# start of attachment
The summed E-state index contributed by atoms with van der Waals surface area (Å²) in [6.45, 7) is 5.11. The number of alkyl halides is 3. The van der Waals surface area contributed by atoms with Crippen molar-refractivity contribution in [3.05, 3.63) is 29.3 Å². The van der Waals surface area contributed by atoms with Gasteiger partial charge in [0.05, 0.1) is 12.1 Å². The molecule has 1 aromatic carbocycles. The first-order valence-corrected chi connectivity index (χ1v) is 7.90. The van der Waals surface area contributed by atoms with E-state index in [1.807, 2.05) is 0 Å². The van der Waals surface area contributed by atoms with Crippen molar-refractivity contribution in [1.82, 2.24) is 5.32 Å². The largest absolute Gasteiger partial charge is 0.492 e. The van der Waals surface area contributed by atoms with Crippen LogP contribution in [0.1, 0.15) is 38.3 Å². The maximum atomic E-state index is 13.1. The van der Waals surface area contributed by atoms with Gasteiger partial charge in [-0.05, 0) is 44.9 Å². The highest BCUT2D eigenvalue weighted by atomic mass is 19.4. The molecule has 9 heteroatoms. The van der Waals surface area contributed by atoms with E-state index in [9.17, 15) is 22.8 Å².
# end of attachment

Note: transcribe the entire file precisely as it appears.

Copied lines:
The summed E-state index contributed by atoms with van der Waals surface area (Å²) in [6.45, 7) is 5.11. The number of alkyl halides is 3. The van der Waals surface area contributed by atoms with Crippen molar-refractivity contribution in [3.05, 3.63) is 29.3 Å². The van der Waals surface area contributed by atoms with Gasteiger partial charge in [0.05, 0.1) is 12.1 Å². The molecule has 1 aromatic carbocycles. The first-order valence-corrected chi connectivity index (χ1v) is 7.90. The van der Waals surface area contributed by atoms with E-state index in [1.807, 2.05) is 0 Å². The van der Waals surface area contributed by atoms with Crippen molar-refractivity contribution in [1.82, 2.24) is 5.32 Å². The largest absolute Gasteiger partial charge is 0.492 e. The van der Waals surface area contributed by atoms with Crippen LogP contribution in [0.1, 0.15) is 38.3 Å². The maximum atomic E-state index is 13.1. The van der Waals surface area contributed by atoms with Gasteiger partial charge in [-0.05, 0) is 44.9 Å². The highest BCUT2D eigenvalue weighted by atomic mass is 19.4. The molecule has 9 heteroatoms. The van der Waals surface area contributed by atoms with E-state index in [9.17, 15) is 22.8 Å².